The Journal of Physical Chemistry C 01/2014; 118(5):2726–2734. · 4.84 Impact Factor
  • [Show abstract] [Hide abstract]
    ABSTRACT: We have simulated the transport properties of a uniformly charged flexible polymer chain and its counterions confined inside cylindrical nanopores under an external electric field. The hydrodynamic interaction is treated by describing the solvent molecules explicitly with the multiparticle collision dynamics method. The chain consisting of charged monomers and the counterions interact electrostatically with themselves and with the external electric field. We find rich behavior of the counterions around the polymer under confinement in the presence of the external electric field. The mobility of the counterions is heterogeneous depending on their location relative to the polymer. The adsorption isotherm of the counterions on the polymer depends nonlinearly on the electric field. As a result, the effective charge of the polymer exhibits a sigmoidal dependence on the electric field. This in turn leads to a nascent nonlinearity in the chain stretching and electrophoretic mobility of the polymer in terms of their dependence on the electric field. The product of the electric field and the effective polymer charge is found to be the key variable to unify our simulation data for various polymer lengths. Chain extension and the electrophoretic mobility show sigmoidal dependence on the electric field, with crossovers from the linear response regime to the nonlinear regime and then to the saturation regime. The mobility of adsorbed counterions is nonmonotonic with the electric field. For weaker and moderate fields, the adsorbed counterions move with the polymer and at higher fields they move opposite to the polymer's direction. We find that the effective charge and the mobility of the polymer decrease with a decrease in the pore radius.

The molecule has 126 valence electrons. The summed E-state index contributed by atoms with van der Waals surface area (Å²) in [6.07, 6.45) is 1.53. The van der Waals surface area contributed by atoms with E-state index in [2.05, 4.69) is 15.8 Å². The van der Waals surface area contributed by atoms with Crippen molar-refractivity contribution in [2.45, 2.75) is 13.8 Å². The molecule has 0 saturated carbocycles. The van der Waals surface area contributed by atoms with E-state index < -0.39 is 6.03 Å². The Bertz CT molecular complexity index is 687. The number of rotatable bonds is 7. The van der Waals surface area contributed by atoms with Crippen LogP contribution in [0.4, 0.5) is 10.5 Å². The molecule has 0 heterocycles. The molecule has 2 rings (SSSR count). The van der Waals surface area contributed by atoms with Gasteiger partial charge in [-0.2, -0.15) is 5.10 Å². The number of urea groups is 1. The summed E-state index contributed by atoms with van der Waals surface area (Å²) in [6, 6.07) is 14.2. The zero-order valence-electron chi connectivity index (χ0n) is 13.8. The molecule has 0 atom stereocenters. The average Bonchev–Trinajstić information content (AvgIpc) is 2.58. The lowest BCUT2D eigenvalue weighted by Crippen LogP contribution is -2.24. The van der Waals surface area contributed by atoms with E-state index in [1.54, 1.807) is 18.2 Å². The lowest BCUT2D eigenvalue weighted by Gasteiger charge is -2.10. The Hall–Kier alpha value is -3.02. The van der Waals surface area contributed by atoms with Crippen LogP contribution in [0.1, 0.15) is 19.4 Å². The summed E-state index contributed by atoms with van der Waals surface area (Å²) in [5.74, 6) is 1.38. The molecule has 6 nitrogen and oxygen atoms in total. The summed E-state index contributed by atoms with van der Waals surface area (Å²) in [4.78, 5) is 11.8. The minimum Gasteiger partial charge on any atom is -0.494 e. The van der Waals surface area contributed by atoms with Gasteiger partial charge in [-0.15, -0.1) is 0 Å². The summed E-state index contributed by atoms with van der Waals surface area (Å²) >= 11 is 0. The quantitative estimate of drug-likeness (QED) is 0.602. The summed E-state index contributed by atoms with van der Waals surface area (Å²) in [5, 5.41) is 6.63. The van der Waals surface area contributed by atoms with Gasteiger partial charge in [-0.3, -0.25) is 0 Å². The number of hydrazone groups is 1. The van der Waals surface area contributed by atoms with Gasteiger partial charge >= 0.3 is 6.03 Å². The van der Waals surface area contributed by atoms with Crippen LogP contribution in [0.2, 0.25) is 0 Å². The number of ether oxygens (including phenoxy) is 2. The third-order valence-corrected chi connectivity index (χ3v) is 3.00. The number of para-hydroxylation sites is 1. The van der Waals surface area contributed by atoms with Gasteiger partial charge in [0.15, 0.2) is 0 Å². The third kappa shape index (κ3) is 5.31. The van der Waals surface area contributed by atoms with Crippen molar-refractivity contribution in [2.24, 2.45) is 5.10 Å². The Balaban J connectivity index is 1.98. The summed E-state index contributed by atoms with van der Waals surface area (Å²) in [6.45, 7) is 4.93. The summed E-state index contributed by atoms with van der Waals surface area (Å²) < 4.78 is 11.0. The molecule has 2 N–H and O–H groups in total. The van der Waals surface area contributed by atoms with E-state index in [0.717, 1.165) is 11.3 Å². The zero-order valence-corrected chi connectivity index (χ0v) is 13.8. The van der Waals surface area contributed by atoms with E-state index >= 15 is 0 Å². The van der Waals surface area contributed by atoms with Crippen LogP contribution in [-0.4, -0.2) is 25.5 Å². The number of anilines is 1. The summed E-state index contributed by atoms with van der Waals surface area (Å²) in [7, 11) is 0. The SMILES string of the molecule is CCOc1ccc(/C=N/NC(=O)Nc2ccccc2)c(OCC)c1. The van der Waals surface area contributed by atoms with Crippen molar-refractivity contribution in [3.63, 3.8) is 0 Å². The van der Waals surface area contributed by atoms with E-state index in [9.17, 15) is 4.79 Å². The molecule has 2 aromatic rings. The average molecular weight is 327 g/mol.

The Journal of Chemical Physics 09/2014; 141(11):114901. · 3.12 Impact Factor
  • [Show abstract] [Hide abstract]
    ABSTRACT: Recent experimental studies showed that the access resistance (AR) of a nanopore with a low thickness-to-diameter aspect ratio plays an important role in particle translocation. The existing theories usually only consider the AR without the presence of particles in the pore systems. Based on the continuum model, we systematically investigate the current change caused by nanoparticle translocation in different nanopore configurations. From numerical results, an analytical model is proposed to estimate the influence of the AR on the resistive-pulse amplitude, i.e., the ratio of the AR to the pore resistance. The current change is first predicted by our model for nanoparticles and nanopores with a wide range of sizes at the neutral surface charge. Subsequently, the effect of surface charges is studied. The results show that resistive-pulse amplitude decreases with the increasing surface charge of the nanoparticle or the nanopore. We also find that the shape of the position-dependent resistive-pulse might be distorted significantly at low bulk concentration due to concentration polarization. This study provides a deep insight into the AR in particle-pore systems and could be useful in designing nanopore-based detection devices.
    RSC Advances 01/2014; 4(15):7601. · 3.71 Impact Factor